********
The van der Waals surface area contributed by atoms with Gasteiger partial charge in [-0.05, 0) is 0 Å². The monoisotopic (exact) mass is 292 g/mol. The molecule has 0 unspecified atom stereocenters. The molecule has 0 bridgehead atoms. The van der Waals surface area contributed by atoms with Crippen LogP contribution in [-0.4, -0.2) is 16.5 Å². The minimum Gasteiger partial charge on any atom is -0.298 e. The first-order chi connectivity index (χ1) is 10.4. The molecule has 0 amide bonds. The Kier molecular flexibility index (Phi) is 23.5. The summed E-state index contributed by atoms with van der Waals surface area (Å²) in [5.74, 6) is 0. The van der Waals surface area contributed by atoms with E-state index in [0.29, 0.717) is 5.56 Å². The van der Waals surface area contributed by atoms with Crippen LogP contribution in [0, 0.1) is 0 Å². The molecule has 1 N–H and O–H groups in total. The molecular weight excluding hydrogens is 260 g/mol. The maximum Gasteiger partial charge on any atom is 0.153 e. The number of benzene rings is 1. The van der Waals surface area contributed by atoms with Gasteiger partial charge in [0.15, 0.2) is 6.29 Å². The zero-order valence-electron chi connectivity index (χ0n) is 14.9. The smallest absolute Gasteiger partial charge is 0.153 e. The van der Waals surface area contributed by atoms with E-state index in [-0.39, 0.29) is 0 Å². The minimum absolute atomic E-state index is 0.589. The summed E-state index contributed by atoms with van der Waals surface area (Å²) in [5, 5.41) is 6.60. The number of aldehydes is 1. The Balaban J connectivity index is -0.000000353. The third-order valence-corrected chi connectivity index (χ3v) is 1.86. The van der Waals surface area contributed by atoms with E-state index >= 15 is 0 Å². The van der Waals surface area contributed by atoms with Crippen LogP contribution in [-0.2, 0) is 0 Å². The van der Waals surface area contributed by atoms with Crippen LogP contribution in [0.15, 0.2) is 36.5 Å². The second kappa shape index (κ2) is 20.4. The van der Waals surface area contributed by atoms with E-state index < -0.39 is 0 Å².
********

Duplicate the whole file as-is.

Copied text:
The van der Waals surface area contributed by atoms with Gasteiger partial charge in [-0.05, 0) is 0 Å². The monoisotopic (exact) mass is 292 g/mol. The molecule has 0 unspecified atom stereocenters. The molecule has 0 bridgehead atoms. The van der Waals surface area contributed by atoms with Crippen LogP contribution in [-0.4, -0.2) is 16.5 Å². The minimum Gasteiger partial charge on any atom is -0.298 e. The first-order chi connectivity index (χ1) is 10.4. The molecule has 0 amide bonds. The Kier molecular flexibility index (Phi) is 23.5. The summed E-state index contributed by atoms with van der Waals surface area (Å²) in [5.74, 6) is 0. The van der Waals surface area contributed by atoms with E-state index in [0.29, 0.717) is 5.56 Å². The van der Waals surface area contributed by atoms with Crippen LogP contribution in [0, 0.1) is 0 Å². The molecule has 1 N–H and O–H groups in total. The molecular weight excluding hydrogens is 260 g/mol. The maximum Gasteiger partial charge on any atom is 0.153 e. The number of benzene rings is 1. The van der Waals surface area contributed by atoms with Gasteiger partial charge in [0.15, 0.2) is 6.29 Å². The zero-order valence-electron chi connectivity index (χ0n) is 14.9. The smallest absolute Gasteiger partial charge is 0.153 e. The van der Waals surface area contributed by atoms with E-state index in [-0.39, 0.29) is 0 Å². The minimum absolute atomic E-state index is 0.589. The summed E-state index contributed by atoms with van der Waals surface area (Å²) in [5, 5.41) is 6.60. The number of aldehydes is 1. The Balaban J connectivity index is -0.000000353. The third-order valence-corrected chi connectivity index (χ3v) is 1.86. The van der Waals surface area contributed by atoms with E-state index >= 15 is 0 Å². The van der Waals surface area contributed by atoms with Crippen LogP contribution in [-0.2, 0) is 0 Å². The van der Waals surface area contributed by atoms with Crippen LogP contribution in [0.15, 0.2) is 36.5 Å². The second kappa shape index (κ2) is 20.4. The van der Waals surface area contributed by atoms with E-state index < -0.39 is 0 Å².